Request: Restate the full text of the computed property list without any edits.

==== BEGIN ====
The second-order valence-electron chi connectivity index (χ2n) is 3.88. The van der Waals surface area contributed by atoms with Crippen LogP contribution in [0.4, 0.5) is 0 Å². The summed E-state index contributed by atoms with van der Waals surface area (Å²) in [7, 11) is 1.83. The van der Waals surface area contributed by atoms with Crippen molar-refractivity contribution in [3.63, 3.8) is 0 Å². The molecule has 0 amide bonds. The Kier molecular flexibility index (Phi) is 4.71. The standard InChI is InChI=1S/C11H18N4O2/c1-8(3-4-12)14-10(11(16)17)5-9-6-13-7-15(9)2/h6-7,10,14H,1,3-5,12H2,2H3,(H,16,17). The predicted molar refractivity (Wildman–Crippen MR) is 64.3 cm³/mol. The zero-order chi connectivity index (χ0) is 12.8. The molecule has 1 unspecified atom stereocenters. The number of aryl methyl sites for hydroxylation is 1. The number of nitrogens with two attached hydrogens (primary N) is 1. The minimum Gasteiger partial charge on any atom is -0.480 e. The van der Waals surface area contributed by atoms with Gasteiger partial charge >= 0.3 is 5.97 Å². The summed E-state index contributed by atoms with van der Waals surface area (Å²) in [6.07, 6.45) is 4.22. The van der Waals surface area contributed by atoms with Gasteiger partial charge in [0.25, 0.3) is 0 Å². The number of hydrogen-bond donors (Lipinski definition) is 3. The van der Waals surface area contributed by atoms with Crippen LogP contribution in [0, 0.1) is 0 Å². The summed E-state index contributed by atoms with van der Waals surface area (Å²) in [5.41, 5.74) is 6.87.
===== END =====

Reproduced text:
The second-order valence-electron chi connectivity index (χ2n) is 3.88. The van der Waals surface area contributed by atoms with Crippen LogP contribution in [0.4, 0.5) is 0 Å². The summed E-state index contributed by atoms with van der Waals surface area (Å²) in [7, 11) is 1.83. The van der Waals surface area contributed by atoms with Crippen molar-refractivity contribution in [3.63, 3.8) is 0 Å². The molecule has 0 amide bonds. The Kier molecular flexibility index (Phi) is 4.71. The standard InChI is InChI=1S/C11H18N4O2/c1-8(3-4-12)14-10(11(16)17)5-9-6-13-7-15(9)2/h6-7,10,14H,1,3-5,12H2,2H3,(H,16,17). The predicted molar refractivity (Wildman–Crippen MR) is 64.3 cm³/mol. The zero-order chi connectivity index (χ0) is 12.8. The molecule has 1 unspecified atom stereocenters. The number of aryl methyl sites for hydroxylation is 1. The number of nitrogens with two attached hydrogens (primary N) is 1. The minimum Gasteiger partial charge on any atom is -0.480 e. The van der Waals surface area contributed by atoms with Gasteiger partial charge >= 0.3 is 5.97 Å². The summed E-state index contributed by atoms with van der Waals surface area (Å²) in [6.07, 6.45) is 4.22. The van der Waals surface area contributed by atoms with Gasteiger partial charge in [0.25, 0.3) is 0 Å². The number of hydrogen-bond donors (Lipinski definition) is 3. The van der Waals surface area contributed by atoms with Crippen LogP contribution in [0, 0.1) is 0 Å². The summed E-state index contributed by atoms with van der Waals surface area (Å²) in [5.41, 5.74) is 6.87.